Remembering Composer James Horner
On Monday, June 22nd, the world of film music suffered a devastating loss when James Horner, winner of two Oscars for his musical contributions to Titanic, died in a plane crash. Mr. Horner’s death sent shockwaves through the film community. He scored three movies awaiting release and was on-board to do the scores for the Avatar sequels. I’ve been a fan of Mr. Horner’s work for years now, and so I would like to take a look back at some of the scores he wrote that either had an impact on me or I just enjoyed for what they were…Wonderful music.
I first heard Mr. Horner’s music in the 1995 movie Casper. About a month-and-a-half before the movie’s release, I lost my father to a heart attack. I was only 12 years old. Just a few days before he died, we had returned from a trip to Florida, and it seemed like things were going to continue getting better. Losing my father at such a young age devastated me. When a family friend took us to a mall to buy suits for my dad’s funeral, I stopped into Suncoast Video. They had a selection of posters, and one of them was for the movie Casper. The poster was purchased for me as a gift when I requested it. I saw the movie on opening weekend with my friends, and the movie served as a cathartic experience for me. James Horner’s music was a large part of why that was. The piece that sticks with me the most from that movie is “Casper’s Lullaby”, which was later heard during the end credits.
There’s a tremendous sadness to this piece as Casper talks about how he died. It made me reflect on my own father, and all the fun we had together. I loved this score so much that a few years later, I purchased the CD of the score. I would often listen to it on rides to school in the second half of my 9th grade year. The sadness and whimsy reflected what I was feeling as a teenage son of who was now a single mother. This score made me reflect on that. Mr. Horner’s work could do that.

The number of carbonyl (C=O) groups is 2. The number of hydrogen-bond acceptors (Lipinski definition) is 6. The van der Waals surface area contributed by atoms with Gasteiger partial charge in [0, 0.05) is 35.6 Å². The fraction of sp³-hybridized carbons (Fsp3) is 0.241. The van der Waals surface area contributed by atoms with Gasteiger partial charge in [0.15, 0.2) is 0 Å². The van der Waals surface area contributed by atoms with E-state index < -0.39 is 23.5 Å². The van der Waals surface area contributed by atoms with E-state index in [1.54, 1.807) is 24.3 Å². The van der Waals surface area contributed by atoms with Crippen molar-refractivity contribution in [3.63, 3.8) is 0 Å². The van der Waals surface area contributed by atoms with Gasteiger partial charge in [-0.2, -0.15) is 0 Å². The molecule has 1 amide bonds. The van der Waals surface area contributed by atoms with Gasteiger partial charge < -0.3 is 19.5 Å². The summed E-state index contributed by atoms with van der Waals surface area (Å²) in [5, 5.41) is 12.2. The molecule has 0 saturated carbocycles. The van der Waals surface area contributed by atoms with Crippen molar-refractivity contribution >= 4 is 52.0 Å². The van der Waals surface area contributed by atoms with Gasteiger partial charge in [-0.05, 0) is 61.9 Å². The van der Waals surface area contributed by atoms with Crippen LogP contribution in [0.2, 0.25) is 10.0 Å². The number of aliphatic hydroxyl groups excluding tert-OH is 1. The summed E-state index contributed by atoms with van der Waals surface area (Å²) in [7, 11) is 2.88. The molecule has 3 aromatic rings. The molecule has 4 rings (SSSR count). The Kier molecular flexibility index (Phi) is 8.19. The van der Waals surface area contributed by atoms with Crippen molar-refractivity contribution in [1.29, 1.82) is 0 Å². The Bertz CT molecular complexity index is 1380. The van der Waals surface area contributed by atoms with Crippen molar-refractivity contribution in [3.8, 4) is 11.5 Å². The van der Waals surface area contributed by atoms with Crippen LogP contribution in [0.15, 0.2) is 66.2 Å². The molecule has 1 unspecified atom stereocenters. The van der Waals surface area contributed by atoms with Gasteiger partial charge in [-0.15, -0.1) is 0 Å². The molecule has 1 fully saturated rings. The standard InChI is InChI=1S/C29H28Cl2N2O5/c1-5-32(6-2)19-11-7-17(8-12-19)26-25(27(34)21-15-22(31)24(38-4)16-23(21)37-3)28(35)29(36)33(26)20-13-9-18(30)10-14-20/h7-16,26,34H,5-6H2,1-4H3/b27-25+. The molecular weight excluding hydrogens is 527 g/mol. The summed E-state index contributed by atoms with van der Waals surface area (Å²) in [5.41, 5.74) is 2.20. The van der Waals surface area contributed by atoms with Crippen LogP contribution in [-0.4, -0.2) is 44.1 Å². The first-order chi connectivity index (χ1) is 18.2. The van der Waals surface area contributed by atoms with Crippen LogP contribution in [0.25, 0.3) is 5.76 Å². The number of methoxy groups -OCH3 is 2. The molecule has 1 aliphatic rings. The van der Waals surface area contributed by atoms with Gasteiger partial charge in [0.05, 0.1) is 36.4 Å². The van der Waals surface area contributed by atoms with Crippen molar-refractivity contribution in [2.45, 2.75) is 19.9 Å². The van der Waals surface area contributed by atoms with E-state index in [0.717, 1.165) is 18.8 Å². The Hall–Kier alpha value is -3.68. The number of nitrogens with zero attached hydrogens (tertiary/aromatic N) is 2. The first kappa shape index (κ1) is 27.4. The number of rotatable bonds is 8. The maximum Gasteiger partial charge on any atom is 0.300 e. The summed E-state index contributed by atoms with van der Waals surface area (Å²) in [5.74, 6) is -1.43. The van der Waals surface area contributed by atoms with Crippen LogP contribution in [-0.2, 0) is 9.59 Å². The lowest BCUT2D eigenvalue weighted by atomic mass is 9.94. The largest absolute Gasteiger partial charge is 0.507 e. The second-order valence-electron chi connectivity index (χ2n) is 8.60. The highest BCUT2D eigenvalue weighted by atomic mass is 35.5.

In 1997, I had my second experience with Mr. Horner’s music when I went to see Titanic with my high school girlfriend. This was one movie we both enjoyed. Most of the movies we saw only one person or the other liked. I didn’t particularly like Spice World and she didn’t really care for Blues Brothers 2000. We both enjoyed this movie, though, and once again, Mr. Horner’s score was one of the reasons why. It was nice to hear the Celtic influences in the music as I was partially of Irish descent. That was best exemplified by the piece “An Irish Party In Third Class”.
I’ve always had mixed feelings about Irish music. It may sound heretic as a man of partially Irish descent, but I tend to prefer the music of British musicians. Sometimes, though, a piece comes along that makes me think, “Hey, Irish music isn’t so bad”. This was one of those cases. They really seemed to be having a lot of fun, despite the poor lot the Irish below deck found themselves in. When you don’t have the things that the rich people do, you have to make your own fun. Mr Horner’s composition understood this.